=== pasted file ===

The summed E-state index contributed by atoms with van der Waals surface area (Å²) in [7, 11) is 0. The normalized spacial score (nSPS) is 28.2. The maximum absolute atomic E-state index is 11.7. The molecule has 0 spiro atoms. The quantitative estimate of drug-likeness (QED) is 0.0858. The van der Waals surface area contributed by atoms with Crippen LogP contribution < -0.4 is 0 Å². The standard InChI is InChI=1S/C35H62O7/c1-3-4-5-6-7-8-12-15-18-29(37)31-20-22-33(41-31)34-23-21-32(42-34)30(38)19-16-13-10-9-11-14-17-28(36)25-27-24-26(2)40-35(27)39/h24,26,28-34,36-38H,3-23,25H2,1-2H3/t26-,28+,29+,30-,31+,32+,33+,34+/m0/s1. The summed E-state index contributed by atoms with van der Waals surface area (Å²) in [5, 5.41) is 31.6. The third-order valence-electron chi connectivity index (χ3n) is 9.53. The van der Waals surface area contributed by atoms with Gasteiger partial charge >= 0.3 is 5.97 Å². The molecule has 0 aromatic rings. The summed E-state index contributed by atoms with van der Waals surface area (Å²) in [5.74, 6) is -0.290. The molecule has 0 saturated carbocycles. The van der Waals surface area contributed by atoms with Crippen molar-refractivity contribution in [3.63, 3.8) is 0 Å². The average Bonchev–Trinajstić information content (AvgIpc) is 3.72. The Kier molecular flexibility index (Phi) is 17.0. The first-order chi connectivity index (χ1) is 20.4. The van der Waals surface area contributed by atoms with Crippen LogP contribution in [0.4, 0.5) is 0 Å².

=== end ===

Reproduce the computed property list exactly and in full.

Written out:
The summed E-state index contributed by atoms with van der Waals surface area (Å²) in [7, 11) is 0. The normalized spacial score (nSPS) is 28.2. The maximum absolute atomic E-state index is 11.7. The molecule has 0 spiro atoms. The quantitative estimate of drug-likeness (QED) is 0.0858. The van der Waals surface area contributed by atoms with Crippen LogP contribution < -0.4 is 0 Å². The standard InChI is InChI=1S/C35H62O7/c1-3-4-5-6-7-8-12-15-18-29(37)31-20-22-33(41-31)34-23-21-32(42-34)30(38)19-16-13-10-9-11-14-17-28(36)25-27-24-26(2)40-35(27)39/h24,26,28-34,36-38H,3-23,25H2,1-2H3/t26-,28+,29+,30-,31+,32+,33+,34+/m0/s1. The summed E-state index contributed by atoms with van der Waals surface area (Å²) in [5, 5.41) is 31.6. The third-order valence-electron chi connectivity index (χ3n) is 9.53. The van der Waals surface area contributed by atoms with Gasteiger partial charge >= 0.3 is 5.97 Å². The molecule has 0 aromatic rings. The summed E-state index contributed by atoms with van der Waals surface area (Å²) in [5.74, 6) is -0.290. The molecule has 0 saturated carbocycles. The van der Waals surface area contributed by atoms with Crippen molar-refractivity contribution in [3.63, 3.8) is 0 Å². The average Bonchev–Trinajstić information content (AvgIpc) is 3.72. The Kier molecular flexibility index (Phi) is 17.0. The first-order chi connectivity index (χ1) is 20.4. The van der Waals surface area contributed by atoms with Crippen LogP contribution in [0.4, 0.5) is 0 Å².